The Centers for Disease Control and Prevention is calling suicide a national public health problem.
Colleen Marshall, Vice President of Behavior Health for Life Skills in Bowling Green explains, “suicide is not just a mental health problem, but a societal problem.”
New CDC research from shows suicides are on the rise in all but one state across the country.
Research from 1999-2016, shows suicide increased 25% across the United States and 36% in Kentucky.
“I’ve been in the field since 1999,” Marshall says, “and I definitely see an increase in the folks that we serve. It shouldn’t be the 10th reason that people die in our country. Some of the signs we see are people actually saying it out loud—"I don’t feel like living” “I feel like a burden to you” “I don’t feel like my life is worthy” “I feel like you all would be better off without me.””
Numbers also show that in 2016, nearly 45,000 people took their lives, and more than half did not have a known mental health diagnosis.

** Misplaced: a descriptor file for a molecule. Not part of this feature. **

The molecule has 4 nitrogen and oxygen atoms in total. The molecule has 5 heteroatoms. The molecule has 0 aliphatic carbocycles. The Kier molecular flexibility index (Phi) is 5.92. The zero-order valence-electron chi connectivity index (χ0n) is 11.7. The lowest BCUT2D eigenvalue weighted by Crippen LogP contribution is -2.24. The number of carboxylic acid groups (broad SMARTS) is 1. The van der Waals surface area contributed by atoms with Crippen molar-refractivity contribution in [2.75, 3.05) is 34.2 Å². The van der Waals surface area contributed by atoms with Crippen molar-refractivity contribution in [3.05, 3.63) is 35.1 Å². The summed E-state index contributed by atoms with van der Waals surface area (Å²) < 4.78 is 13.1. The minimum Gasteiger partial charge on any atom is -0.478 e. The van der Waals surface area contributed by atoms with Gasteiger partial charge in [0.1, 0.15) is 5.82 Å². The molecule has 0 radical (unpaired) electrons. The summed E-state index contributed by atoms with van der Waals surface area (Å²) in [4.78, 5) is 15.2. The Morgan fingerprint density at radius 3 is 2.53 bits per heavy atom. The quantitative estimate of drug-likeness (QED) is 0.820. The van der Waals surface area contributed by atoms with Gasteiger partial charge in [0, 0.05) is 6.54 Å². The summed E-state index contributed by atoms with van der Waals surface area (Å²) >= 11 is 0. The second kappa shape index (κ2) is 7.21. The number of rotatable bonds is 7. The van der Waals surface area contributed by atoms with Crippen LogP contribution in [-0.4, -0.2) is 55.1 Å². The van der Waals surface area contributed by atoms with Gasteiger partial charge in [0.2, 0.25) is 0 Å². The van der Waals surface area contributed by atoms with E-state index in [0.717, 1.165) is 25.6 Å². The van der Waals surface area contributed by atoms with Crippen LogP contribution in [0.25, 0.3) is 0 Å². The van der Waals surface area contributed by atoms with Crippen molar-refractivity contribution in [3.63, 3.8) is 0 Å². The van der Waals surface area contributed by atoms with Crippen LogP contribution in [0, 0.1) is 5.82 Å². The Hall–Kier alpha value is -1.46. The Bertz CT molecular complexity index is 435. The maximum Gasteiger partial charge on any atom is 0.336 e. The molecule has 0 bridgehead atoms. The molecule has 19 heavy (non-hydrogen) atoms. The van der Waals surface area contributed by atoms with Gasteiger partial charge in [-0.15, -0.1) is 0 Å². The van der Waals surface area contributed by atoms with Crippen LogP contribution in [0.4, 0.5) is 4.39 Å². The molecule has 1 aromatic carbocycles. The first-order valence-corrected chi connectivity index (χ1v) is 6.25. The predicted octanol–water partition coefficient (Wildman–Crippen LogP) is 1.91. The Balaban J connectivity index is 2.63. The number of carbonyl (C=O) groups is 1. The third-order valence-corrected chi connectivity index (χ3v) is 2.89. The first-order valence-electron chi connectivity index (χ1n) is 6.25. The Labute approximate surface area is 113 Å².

“A lot of suicides, actually 54% aren’t with people who have depression or anxiety,” Marshall explains, “suicide sometimes comes just out of the blue.”
She says, whether it’s missed signs, signs that were known or no sign at all, if you open up a dialogue, you may be changing the course of someone’s life— “what we want to do is actually say out loud, “are you thinking of hurting yourself?” “are you thinking of killing yourself?” and using those kinds of words because it invites the conversation. People that are suicidal tend to do that in private and in secret and think about it in private and in secret and don’t necessarily reach out or ask, so if we use our best gut or instinct that something isn’t right then we can actually reach out and help somebody.”
If you are struggling with suicidal thoughts or know someone who is, you can reach out anonymously to the National Suicide Prevention Lifeline at 1-800-273-TALK (8255) or text TALK to 741741.